DOJ, OIG, CMS and CDC Institute New Programs
If you thought that the Federal government’s spotlight that has shined on healthcare compliance programs over the last almost two decades would abate anytime soon, you need to take a closer look at recent activity. Rulings, guidance and advisories from the Department of Justice (DOJ), Centers for Medicare & Medicaid Services (CMS), the Office of the Inspector General (OIG) and the Center for Disease Control (CDC) show that the pace of new regulations and the scrutiny on compliance programs continues to increase. All of this new activity requires diligence from compliance, regulatory and accreditation officers to reduce risk, protect the organization and keep senior leadership in compliance and out of trouble.
In October, the Office of the Inspector General (OIG) is expected to release its annual work plan for next year which will provide further guidance on where the government will place its emphasis when reviewing healthcare compliance programs. The demands on compliance, regulatory and accreditation officers in healthcare facilities continue to grow. As compliance and regulatory requirements continue to increase, the need for improved policies and procedures and expanded training increases with it.
Here is a brief overview of recent information from the Federal agencies with links where you can explore each in more detail.
Department of Justice
The DOJ had several compliance developments over the last few weeks.
The U.S. Department of Justice is hiring a compliance expert to help evaluate whether to charge corporations that fail to detect and prevent wrongdoing by employees. This person has not yet been named but it is reported that he or she is a former prosecutor who ran compliance programs in the health care, financial and technology industries.
The Department of Justice (DOJ) also issued new guidance regarding individual accountability for corporate wrongdoing. The intent is to change the Department’s approach to corporate investigations, to facilitate individual prosecutions for corporate misconduct. The expected impact is that people responsible for corporate misconduct will not be permitted to walk away while the company and its employees and shareholders pay the price.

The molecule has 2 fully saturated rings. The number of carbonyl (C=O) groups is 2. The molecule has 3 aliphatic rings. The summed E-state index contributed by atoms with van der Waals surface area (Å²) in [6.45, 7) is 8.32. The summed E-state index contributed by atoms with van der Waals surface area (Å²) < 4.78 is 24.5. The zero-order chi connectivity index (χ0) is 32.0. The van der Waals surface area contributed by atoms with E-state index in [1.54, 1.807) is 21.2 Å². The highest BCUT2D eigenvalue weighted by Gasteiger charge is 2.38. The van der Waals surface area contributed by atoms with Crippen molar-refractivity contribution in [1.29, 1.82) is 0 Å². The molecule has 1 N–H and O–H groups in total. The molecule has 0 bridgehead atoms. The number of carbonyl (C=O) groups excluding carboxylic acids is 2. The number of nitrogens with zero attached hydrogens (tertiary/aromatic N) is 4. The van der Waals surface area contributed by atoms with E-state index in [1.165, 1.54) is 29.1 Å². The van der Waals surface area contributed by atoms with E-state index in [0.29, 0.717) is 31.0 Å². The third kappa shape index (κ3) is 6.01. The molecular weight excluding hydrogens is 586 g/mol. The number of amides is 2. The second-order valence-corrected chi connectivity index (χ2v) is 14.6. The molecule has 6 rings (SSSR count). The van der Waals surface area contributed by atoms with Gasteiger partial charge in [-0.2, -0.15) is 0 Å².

Long Term Care Condition of Participation
For the first time in 25 years, the Centers for Medicare & Medicaid Services (CMS) is proposing modifying the conditions of participation (CoP) for long-term care (LTC) facilities.
CMS will require an individualized care plan for patients transferring into a Long Term Care facility and assessment plans for residents transferring into and out of Long Term Care facilities. CMS is clearly signaling the fundamental need for increased scrutiny and planning for care transitions for patients.
The Centers for Disease Control and Prevention (CDC) and U.S. Food and Drug Administration (FDA) are alerting healthcare providers and facilities about the public health need to properly maintain, clean, and disinfect or sterilize reusable medical devices. The advisory is in response to system-wide infection control lapses that have exposed a gap in patient safety procedures.
Healthcare facilities are being advised to review policies and procedures, provide additional training and to audit that proper processes are being followed.
To meet the intent of these new regulations, compliance and regulatory officers in healthcare facilities must set new policies and monitor the healthcare staff, management, C-Suite and Board of Directors. Compliance requires continuous assessment and oversight. The expanding role of regulatory officers in healthcare facilities seems to be limitless. .